Posidonia australis is endemic to southern Australia and northeast Tasmania. The overall population has experienced serious declines documented in 18 studies with an annual decline of 1.8%. It is a slow growing species and takes a long time to recolonize when removed. Major threats to Posidonia australis are coastal development, eutrophication and pollution and sedimentation. Over three generation lengths (15 years) the overall decline is estimated to be 27% which is close to the threshold for the Vulnerable category under A2 criterion with direct observations, a decline in habitat quality, actual and potential levels of exploitation and the effects of pollutants. Therefore this species is listed as Near Threatened.
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Population

Population
Posidonia australis has experienced serious declines documented in 18 studies with an annual decline of 1.8% (Orth and Dennison 2007). Some areas are in recovery. It is common in seagrass communities in New South Wales, Victoria, and Tasmania (Green and Short 2003).

The Posidonia community in Jervis Bay, Australia has suffered large declines in the past (Meehan and West 2000). This community has taken over 25 years to recolonize a total area in this bay of 0.4 ha and is likely to take over a century to repair completely, assuming there is no further damage. This recolonization appears to be entirely by vegetative re-growth. This location has excellent water quality and conditions ideal for recovery (Meehan and West 2000).

Cockburn Sound has been subjected to steady degradation since 1954, with the establishment of an oil refinery and the successive establishments of steel works, fertilizer factories, sewage-treatment facilities, and a power station. This has led to contaminated effluents and increased nutrient loads. Between 1954 and 1978 the meadow in this region (containing P. australis) was reduced from 4,200 to 900 ha. (Cambridge and McComb 1984).

Seagrass loss (Posidonia australis and P. sinuosa) in Oyster Harbour between 1962 and 1988 was the culmination of diffuse nutrient and sediment influx from rural catchments but recovery is possible with time. At the rates of growth measured, transplants placed one m apart will grow together to form a meadow in less than five years (Cambridge et al. 2002).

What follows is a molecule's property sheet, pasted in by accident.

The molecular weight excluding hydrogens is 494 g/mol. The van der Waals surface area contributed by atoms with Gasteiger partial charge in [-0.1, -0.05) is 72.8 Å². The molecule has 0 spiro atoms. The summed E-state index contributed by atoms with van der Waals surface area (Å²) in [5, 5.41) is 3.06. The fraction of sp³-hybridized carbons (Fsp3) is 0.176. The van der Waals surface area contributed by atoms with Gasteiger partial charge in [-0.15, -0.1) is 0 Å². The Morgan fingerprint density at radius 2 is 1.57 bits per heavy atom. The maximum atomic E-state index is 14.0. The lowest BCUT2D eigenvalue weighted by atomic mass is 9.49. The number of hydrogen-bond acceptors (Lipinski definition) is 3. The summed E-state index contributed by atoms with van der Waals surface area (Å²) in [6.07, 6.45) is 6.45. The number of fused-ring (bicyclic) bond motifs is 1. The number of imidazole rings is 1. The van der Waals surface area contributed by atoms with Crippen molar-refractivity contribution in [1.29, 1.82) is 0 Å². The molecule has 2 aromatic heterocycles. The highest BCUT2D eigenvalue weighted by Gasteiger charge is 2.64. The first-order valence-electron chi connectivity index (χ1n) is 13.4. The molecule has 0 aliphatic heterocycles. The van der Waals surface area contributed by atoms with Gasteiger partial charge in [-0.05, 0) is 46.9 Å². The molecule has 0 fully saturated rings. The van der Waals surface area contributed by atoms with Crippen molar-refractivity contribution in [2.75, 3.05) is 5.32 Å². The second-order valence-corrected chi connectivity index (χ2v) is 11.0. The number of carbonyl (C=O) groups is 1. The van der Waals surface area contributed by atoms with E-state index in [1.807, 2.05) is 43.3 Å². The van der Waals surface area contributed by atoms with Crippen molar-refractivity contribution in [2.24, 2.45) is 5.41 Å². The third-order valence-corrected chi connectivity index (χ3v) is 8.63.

Population Trend
Decreasing
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Threats

Major Threats
Major threats to Posidonia australis are human-induced activities causing increased epiphytism, blocking light and increased drift algal loads (Green and Short 2003). Coastal activities such as port and industrial development also cause direct physical damage. Mining and dredging, eutrophication and pollution from industry, aquaculture and farming, as well as direct physical damage by recreational and commercial boating activities, and to some extent trawling activities also threaten this species (Green and Short 2003).

Posidonia australis is a slow growing species and does not form rhizomes quickly and therefore spreads slowly.
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Management

Conservation Actions

Conservation Actions
An application has been submitted for Posidonia australis to be added to the threatened species list for New South Wales and is currently (May 2009) out for public comment. It is expected to be accepted. This will afford the species a level of legal protection in the Australian State (G. Kendrick pers. comm. 2009).